Dodd was accused of purchasing these items from a Norwegian immigrant in the 1920s and putting them aside for later 'discovery'. There has been much discussion about this both pros and cons with some unconfirmed sources pinpointing exact dates and persons.

A report stated that these artifacts were seen in Dodd's basement in the 1920s although addresses are confusing. One individual who supposedly said this was interviewed later and stated it was untrue. Also, as Dodd was a railroad employee he was required to have his name and address accurate in the telephone book and none of these claims can be verified including those of a former landlord who insisted the artifacts belonged to him. These claims were found to be baseless and it seems the landlord just wanted 'a piece of the action'.

As happened with the finder of the KRS, attacks on Dodd's character came into play. One strong bit of heresay circulated that Dodd created this hoax to 'show those museum guys'. In one brilliant piece of sarcasm it was stated that the Beardmore issue was finally solved when a drinking buddy of Dodd stated that he was 'known as a liar. Issue closed.'

Probably the most damning evidence came from Dodd's step son Walter who claimed in 1956 or 1957 that he was present when Dodd planted the artifacts and that he was afraid to speak up when he was younger. To counter this Dodd's wife, Walter's own mother stated that he disliked Dodd severely and made these claims simply to get back at Dodd.

In his book 'Westward to Vinland' Helge Ingstad stated that although genuine, he believed the Beardmore relics were planted but on the other hand Hjalmar Holand thought it was a proper find not related to the KRS as the artifacts were dated much older at 900-1100.

The Canadian Museum in Ottawa, where these artifacts are on display since the 1990s offers no comment at present as to their pedigree.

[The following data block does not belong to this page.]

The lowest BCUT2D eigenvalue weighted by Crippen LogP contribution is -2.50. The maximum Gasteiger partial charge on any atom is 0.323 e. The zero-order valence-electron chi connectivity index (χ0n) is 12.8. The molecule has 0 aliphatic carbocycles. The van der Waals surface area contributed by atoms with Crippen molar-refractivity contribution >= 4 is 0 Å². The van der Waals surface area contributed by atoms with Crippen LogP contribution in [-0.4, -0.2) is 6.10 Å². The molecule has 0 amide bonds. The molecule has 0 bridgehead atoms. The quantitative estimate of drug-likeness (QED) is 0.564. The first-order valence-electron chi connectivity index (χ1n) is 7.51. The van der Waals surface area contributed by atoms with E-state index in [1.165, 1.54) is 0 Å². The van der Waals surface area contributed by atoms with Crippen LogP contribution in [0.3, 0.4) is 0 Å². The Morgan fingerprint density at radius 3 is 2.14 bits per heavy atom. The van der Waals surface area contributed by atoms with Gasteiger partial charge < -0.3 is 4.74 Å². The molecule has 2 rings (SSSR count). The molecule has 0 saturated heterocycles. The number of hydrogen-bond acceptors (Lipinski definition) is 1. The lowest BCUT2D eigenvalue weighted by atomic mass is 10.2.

Here are somer impressive pictures. These are replicas of the artifacts given to the Nipigon Museum. They are identical to the originals:

Nipigon Museum Replicas

February 15

Beardmore, Ontario
Sword, Axe and Shield rangel 1930-1931

Part 2

Prospector Jim Dodd claims:

Apart from finding the above items in the schist he discovered what appeared to be the impression of a wooden shield. On top of the shield was a 'shallow bowl of iron' which shattered to pieces when he touched it.

Dodd stated the 'Archaeology fellow' went to the site and found more items. He was told that plans were being made to protect it and possibly films would be made to document the location.

At one point, as a lot of the controversy on his find began, he was asked to sign an affidavit, which he initially refused citing he was not interested in receiving all this attention. This was eventually signed however.

Dodd's business partner Fletcher Gill claims to have found an artifact that he used as a pick until it was lost.

J.W. Curran, publisher of the Sault Ste. Marie Star, Judge Alexander McComber of Port Arthur and Dr. George E. Eakins of Port Arthur examined the site and made a report to the ROM.

Curran who claims to have seen the iron impression of the sword in the rock schist concluded the site was genuine and that Dodd could have possibly found a grave or abandonded campsite. There was no mention of bones by Dodd. If he did find bones, would he have even reported them?